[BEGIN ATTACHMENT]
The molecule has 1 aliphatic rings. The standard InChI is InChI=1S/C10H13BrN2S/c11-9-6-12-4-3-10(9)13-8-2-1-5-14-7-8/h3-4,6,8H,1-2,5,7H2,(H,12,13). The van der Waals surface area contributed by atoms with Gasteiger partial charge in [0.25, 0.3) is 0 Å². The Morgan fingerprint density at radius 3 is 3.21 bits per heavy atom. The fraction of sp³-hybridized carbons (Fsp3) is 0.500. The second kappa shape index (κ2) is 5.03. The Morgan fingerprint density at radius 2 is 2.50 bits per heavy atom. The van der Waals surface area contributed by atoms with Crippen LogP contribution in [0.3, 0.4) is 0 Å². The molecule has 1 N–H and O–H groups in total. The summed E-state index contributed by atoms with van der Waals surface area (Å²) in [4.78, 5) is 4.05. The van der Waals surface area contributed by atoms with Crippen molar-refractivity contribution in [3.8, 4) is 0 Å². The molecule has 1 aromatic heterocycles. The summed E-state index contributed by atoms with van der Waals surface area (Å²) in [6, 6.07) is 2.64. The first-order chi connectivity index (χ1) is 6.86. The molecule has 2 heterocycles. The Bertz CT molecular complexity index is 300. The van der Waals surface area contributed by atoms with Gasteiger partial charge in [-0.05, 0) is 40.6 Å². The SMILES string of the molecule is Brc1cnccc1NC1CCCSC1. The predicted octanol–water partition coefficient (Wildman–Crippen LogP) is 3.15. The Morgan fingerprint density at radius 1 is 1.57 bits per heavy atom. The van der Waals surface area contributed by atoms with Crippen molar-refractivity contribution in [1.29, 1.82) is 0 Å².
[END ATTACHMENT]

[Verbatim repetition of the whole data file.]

The molecule has 1 aliphatic rings. The standard InChI is InChI=1S/C10H13BrN2S/c11-9-6-12-4-3-10(9)13-8-2-1-5-14-7-8/h3-4,6,8H,1-2,5,7H2,(H,12,13). The van der Waals surface area contributed by atoms with Gasteiger partial charge in [0.25, 0.3) is 0 Å². The Morgan fingerprint density at radius 3 is 3.21 bits per heavy atom. The fraction of sp³-hybridized carbons (Fsp3) is 0.500. The second kappa shape index (κ2) is 5.03. The Morgan fingerprint density at radius 2 is 2.50 bits per heavy atom. The van der Waals surface area contributed by atoms with Crippen LogP contribution in [0.3, 0.4) is 0 Å². The molecule has 1 N–H and O–H groups in total. The summed E-state index contributed by atoms with van der Waals surface area (Å²) in [4.78, 5) is 4.05. The van der Waals surface area contributed by atoms with Crippen molar-refractivity contribution in [3.8, 4) is 0 Å². The molecule has 1 aromatic heterocycles. The summed E-state index contributed by atoms with van der Waals surface area (Å²) in [6, 6.07) is 2.64. The first-order chi connectivity index (χ1) is 6.86. The molecule has 2 heterocycles. The Bertz CT molecular complexity index is 300. The van der Waals surface area contributed by atoms with Gasteiger partial charge in [-0.05, 0) is 40.6 Å². The SMILES string of the molecule is Brc1cnccc1NC1CCCSC1. The predicted octanol–water partition coefficient (Wildman–Crippen LogP) is 3.15. The Morgan fingerprint density at radius 1 is 1.57 bits per heavy atom. The van der Waals surface area contributed by atoms with Crippen molar-refractivity contribution in [1.29, 1.82) is 0 Å².